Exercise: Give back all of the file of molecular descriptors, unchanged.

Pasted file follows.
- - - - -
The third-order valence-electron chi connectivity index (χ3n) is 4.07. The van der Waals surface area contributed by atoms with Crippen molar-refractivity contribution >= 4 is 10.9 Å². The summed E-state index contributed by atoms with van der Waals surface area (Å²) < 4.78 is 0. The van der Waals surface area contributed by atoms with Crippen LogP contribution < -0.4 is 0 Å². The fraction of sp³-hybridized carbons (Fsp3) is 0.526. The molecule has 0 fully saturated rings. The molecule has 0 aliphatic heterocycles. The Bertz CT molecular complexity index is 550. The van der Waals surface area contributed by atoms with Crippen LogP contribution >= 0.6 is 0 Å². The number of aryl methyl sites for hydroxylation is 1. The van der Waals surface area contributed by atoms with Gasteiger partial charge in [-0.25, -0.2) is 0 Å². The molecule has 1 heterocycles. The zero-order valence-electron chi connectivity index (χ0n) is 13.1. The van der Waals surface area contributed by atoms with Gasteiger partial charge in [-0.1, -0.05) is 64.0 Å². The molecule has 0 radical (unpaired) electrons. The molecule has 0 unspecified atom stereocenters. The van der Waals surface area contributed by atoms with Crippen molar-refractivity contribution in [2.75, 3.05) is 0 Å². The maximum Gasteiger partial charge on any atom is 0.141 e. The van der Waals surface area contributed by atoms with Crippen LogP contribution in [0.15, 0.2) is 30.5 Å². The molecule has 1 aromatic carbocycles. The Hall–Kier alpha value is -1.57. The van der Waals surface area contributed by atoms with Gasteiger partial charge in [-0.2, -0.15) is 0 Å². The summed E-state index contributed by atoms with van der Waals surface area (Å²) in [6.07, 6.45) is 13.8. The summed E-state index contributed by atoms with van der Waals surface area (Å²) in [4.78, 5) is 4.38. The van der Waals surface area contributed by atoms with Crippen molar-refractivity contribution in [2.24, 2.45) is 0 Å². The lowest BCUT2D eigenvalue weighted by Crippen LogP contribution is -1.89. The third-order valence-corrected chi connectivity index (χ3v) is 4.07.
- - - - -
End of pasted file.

The third-order valence-electron chi connectivity index (χ3n) is 4.07. The van der Waals surface area contributed by atoms with Crippen molar-refractivity contribution >= 4 is 10.9 Å². The summed E-state index contributed by atoms with van der Waals surface area (Å²) < 4.78 is 0. The van der Waals surface area contributed by atoms with Crippen LogP contribution < -0.4 is 0 Å². The fraction of sp³-hybridized carbons (Fsp3) is 0.526. The molecule has 0 fully saturated rings. The molecule has 0 aliphatic heterocycles. The Bertz CT molecular complexity index is 550. The van der Waals surface area contributed by atoms with Crippen LogP contribution >= 0.6 is 0 Å². The number of aryl methyl sites for hydroxylation is 1. The van der Waals surface area contributed by atoms with Gasteiger partial charge in [-0.25, -0.2) is 0 Å². The molecule has 1 heterocycles. The zero-order valence-electron chi connectivity index (χ0n) is 13.1. The van der Waals surface area contributed by atoms with Gasteiger partial charge in [-0.1, -0.05) is 64.0 Å². The molecule has 0 radical (unpaired) electrons. The molecule has 0 unspecified atom stereocenters. The van der Waals surface area contributed by atoms with Crippen molar-refractivity contribution in [2.75, 3.05) is 0 Å². The maximum Gasteiger partial charge on any atom is 0.141 e. The van der Waals surface area contributed by atoms with Crippen LogP contribution in [0.15, 0.2) is 30.5 Å². The molecule has 1 aromatic carbocycles. The Hall–Kier alpha value is -1.57. The van der Waals surface area contributed by atoms with Gasteiger partial charge in [-0.2, -0.15) is 0 Å². The summed E-state index contributed by atoms with van der Waals surface area (Å²) in [6.07, 6.45) is 13.8. The summed E-state index contributed by atoms with van der Waals surface area (Å²) in [4.78, 5) is 4.38. The van der Waals surface area contributed by atoms with Crippen molar-refractivity contribution in [2.24, 2.45) is 0 Å². The lowest BCUT2D eigenvalue weighted by Crippen LogP contribution is -1.89. The third-order valence-corrected chi connectivity index (χ3v) is 4.07.